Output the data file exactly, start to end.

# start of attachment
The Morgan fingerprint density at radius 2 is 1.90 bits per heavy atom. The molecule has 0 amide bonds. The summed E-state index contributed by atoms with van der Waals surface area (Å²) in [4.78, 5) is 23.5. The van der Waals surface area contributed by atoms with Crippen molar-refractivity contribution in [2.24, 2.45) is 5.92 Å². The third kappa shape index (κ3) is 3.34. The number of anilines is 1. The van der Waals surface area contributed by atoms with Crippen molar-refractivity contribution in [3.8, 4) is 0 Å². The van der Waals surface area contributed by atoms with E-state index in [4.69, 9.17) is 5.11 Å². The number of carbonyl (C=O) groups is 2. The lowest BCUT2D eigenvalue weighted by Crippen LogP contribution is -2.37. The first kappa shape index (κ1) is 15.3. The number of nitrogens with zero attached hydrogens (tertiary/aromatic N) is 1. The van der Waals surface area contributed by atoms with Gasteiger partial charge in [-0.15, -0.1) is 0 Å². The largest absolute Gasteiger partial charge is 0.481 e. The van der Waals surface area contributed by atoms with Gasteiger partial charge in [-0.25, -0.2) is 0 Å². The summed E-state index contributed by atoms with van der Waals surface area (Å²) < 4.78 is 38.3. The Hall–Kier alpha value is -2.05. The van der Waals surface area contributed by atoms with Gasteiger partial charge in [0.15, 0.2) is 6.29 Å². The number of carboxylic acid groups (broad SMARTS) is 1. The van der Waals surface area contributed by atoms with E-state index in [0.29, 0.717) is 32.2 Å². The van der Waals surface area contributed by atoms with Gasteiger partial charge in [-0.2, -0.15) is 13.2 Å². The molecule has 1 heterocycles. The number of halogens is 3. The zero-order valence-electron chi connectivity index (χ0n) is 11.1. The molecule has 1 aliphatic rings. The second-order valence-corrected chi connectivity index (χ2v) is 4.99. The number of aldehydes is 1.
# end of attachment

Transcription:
The Morgan fingerprint density at radius 2 is 1.90 bits per heavy atom. The molecule has 0 amide bonds. The summed E-state index contributed by atoms with van der Waals surface area (Å²) in [4.78, 5) is 23.5. The van der Waals surface area contributed by atoms with Crippen molar-refractivity contribution in [2.24, 2.45) is 5.92 Å². The third kappa shape index (κ3) is 3.34. The number of anilines is 1. The van der Waals surface area contributed by atoms with Crippen molar-refractivity contribution in [3.8, 4) is 0 Å². The van der Waals surface area contributed by atoms with E-state index in [4.69, 9.17) is 5.11 Å². The number of carbonyl (C=O) groups is 2. The lowest BCUT2D eigenvalue weighted by Crippen LogP contribution is -2.37. The first kappa shape index (κ1) is 15.3. The number of nitrogens with zero attached hydrogens (tertiary/aromatic N) is 1. The van der Waals surface area contributed by atoms with Gasteiger partial charge in [-0.15, -0.1) is 0 Å². The largest absolute Gasteiger partial charge is 0.481 e. The van der Waals surface area contributed by atoms with Gasteiger partial charge in [-0.25, -0.2) is 0 Å². The summed E-state index contributed by atoms with van der Waals surface area (Å²) < 4.78 is 38.3. The Hall–Kier alpha value is -2.05. The van der Waals surface area contributed by atoms with Gasteiger partial charge in [0.15, 0.2) is 6.29 Å². The number of carboxylic acid groups (broad SMARTS) is 1. The van der Waals surface area contributed by atoms with E-state index in [0.29, 0.717) is 32.2 Å². The van der Waals surface area contributed by atoms with Gasteiger partial charge in [-0.2, -0.15) is 13.2 Å². The molecule has 1 heterocycles. The number of halogens is 3. The zero-order valence-electron chi connectivity index (χ0n) is 11.1. The molecule has 1 aliphatic rings. The second-order valence-corrected chi connectivity index (χ2v) is 4.99. The number of aldehydes is 1.